“Uh, sir, do you have a minute?”

“Sure, Dalrymple, what can I help you with?”

“Sir, I don’t fully understand some things we are working on. Like why we want to raise taxes on folks making $250,000 and over.”

“Dalrymple, you don’t understand economics, but I’ll explain. First of all, those people are despicable. They clearly don’t deserve to make that much, and they make it by stepping on the backs of the middle class. Don’t you just burn when someone you know buys a big yacht, a big SUV, or vacations in the Caribbean or the Greek Isles? You know they don’t deserve it! They’re so bad, they probably should be killed, but we can’t condone that, of course. We can severely punish them by making them pay high income tax.”

“But, sir, don’t many of those people own small businesses that employ people and circulate money in the economy? If they have to pay higher taxes, won’t that hurt those businesses and result in layoffs or reduced hiring?”

“Dalrymple, of course that’s what they’ll tell you, but really, they just don’t want to pay their fair share. And we need the money, Dalrymple.”

“I can understand that, sir. We want to pay down the nearly $14 trillion debt, right?”

“Dalrymple, Dalrymple. You don’t understand the first thing about economics, do you? Look, what good will it do for the middle class if we pay the debt down? What’s more important is that we have all that additional tax money from the fat cats so we can enact more social programs that benefit the middle class.”

“But, sir, don’t programs like that really benefit the lower class rather than the middle class?”

“Yes, Dalrymple, but we call the beneficiaries ‘middle class.’ And don’t say, ‘lower class.’ That’s offensive.”

“I don’t understand, sir.”

“The middle class is the biggest social and economic class, so we have to make them think that we’re working to help them, because they have the most votes, you see. It will not do to have the middle class think that we’re just trying to help the working class.”

“Okay, back to the tax on the rich, sir. You said they don’t want to pay their fair share—but is it fair to raise taxes on one income group and not all?”

“Oh, Dalrymple, you still don’t get it. They make much more, so they should pay much more—it’s that simple.”

“But because they make much more, wouldn’t they pay much more even if they were taxed at the same rate as everyone else?”

“Yes, Dalrymple, but not enough for us to do our good work! Just to pay the interest on the social programs takes a great deal of money. When you add Medicare and Medicaid, Social Security, TARP, other mandatory expenses and interest, why that’s 65% of the federal budget![1] We may even have to raise taxes for the middle class to pay for all that.”

“I thought you said we were trying to help the middle class?”

“No, Dalrymple, I said that we want the middle class to think that we’re trying to help them. You see the difference, don’t you?”

“Well, yes, but…”

“One word, Dalrymple: votes. They have the votes. That’s what it’s all about.”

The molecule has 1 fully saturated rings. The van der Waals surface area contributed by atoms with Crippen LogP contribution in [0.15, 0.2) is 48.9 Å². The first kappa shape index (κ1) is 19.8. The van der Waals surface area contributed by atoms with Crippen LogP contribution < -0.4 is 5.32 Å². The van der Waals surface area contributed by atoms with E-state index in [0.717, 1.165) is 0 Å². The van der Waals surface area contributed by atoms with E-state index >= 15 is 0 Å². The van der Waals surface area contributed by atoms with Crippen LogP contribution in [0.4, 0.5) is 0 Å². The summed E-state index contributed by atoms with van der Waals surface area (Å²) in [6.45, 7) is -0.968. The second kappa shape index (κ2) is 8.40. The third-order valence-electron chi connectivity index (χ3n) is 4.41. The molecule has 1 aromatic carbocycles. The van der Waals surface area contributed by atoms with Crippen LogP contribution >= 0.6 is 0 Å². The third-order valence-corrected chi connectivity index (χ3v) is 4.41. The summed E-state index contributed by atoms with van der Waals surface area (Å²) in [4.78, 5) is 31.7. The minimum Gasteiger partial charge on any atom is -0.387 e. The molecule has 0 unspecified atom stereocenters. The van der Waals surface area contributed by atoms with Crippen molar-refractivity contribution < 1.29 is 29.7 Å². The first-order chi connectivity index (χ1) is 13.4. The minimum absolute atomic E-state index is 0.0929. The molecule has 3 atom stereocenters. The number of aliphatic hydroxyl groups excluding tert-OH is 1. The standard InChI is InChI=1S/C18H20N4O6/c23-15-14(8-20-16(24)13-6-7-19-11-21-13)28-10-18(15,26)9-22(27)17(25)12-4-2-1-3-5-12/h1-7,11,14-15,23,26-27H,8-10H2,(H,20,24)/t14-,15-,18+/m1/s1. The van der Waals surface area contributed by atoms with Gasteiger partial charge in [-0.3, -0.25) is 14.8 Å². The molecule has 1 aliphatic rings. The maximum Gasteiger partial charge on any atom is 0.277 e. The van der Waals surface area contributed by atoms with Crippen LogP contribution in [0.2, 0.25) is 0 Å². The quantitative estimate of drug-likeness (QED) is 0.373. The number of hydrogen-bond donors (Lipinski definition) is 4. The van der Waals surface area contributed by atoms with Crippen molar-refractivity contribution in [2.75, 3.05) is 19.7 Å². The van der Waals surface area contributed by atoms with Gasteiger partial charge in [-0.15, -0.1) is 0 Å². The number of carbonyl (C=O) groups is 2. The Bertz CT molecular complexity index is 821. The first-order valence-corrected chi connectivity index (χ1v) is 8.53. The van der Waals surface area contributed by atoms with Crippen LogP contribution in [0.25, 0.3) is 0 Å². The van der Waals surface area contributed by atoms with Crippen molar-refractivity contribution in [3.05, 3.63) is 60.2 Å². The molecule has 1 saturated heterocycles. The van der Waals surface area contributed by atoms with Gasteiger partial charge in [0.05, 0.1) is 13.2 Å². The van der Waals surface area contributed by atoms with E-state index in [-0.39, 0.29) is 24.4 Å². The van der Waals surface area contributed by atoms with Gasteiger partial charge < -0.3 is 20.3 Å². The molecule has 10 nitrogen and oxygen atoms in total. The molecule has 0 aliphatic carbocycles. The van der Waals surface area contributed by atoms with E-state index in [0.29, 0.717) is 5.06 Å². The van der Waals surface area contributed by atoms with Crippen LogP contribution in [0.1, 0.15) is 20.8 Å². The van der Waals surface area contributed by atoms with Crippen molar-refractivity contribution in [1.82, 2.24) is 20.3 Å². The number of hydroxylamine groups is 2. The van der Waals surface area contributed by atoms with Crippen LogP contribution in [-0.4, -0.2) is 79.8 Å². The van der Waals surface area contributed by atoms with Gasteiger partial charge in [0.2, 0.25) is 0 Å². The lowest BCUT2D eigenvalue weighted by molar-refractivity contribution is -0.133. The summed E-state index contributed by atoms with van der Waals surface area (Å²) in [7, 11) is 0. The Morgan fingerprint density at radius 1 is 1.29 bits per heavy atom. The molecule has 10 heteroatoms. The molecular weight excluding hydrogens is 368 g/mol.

“Uh, I see. But wouldn’t taxing the rich at the same rate as everyone be fair? Wouldn’t those small businesses then be able to expand and create more economic wealth that would raise government revenue? If the rich are able to spend their money to help stimulate the economy wouldn’t that achieve what we want?”

“Dalrymple, you’re so naïve. If we don’t take their money from them, they certainly won’t spend it on social programs for the poor. That’s why we have to take their money away from them, so we can spend it where it’s needed, you see.”

“If they spend it and stimulate the economy, and spend it to expand business and hire more people, then wouldn’t there be fewer poor people?”

“Of course, Dalrymple. But we don’t want that, do we. Getting votes means pitting the poor and middle class against the rich. If more poor people get jobs and move into the middle class, and more middle-class people make more money and become rich, then where is our political base? Your thinking is just wrong-headed, Dalrymple.”

“Sir, you and your colleagues here make much more than $250,000; so you want to pay more tax?”

“No, we’ll be exempt, Dalrymple. After all, we are the ones who deserve to be rich, because we do so much good for everyone. Without us to impose order on this regrettable capitalist economic system we have, who knows what might happen?”

“Oh, sorry, sir. This is all very complicated, and I didn’t see your side of it before.”

“I’m happy to set you straight, Dalrymple. What are the other things you’re concerned about?”

“Maybe I’d better just leave them for another time, sir, and absorb what you explained to me. By the way, what do you want me to buy for you to give to your wife for Christmas?”

“Dalrymple, don’t use that word—it could offend some people. Just say ‘holidays.’”

[1] White House Office of Management and Budget, 2009 national budget.


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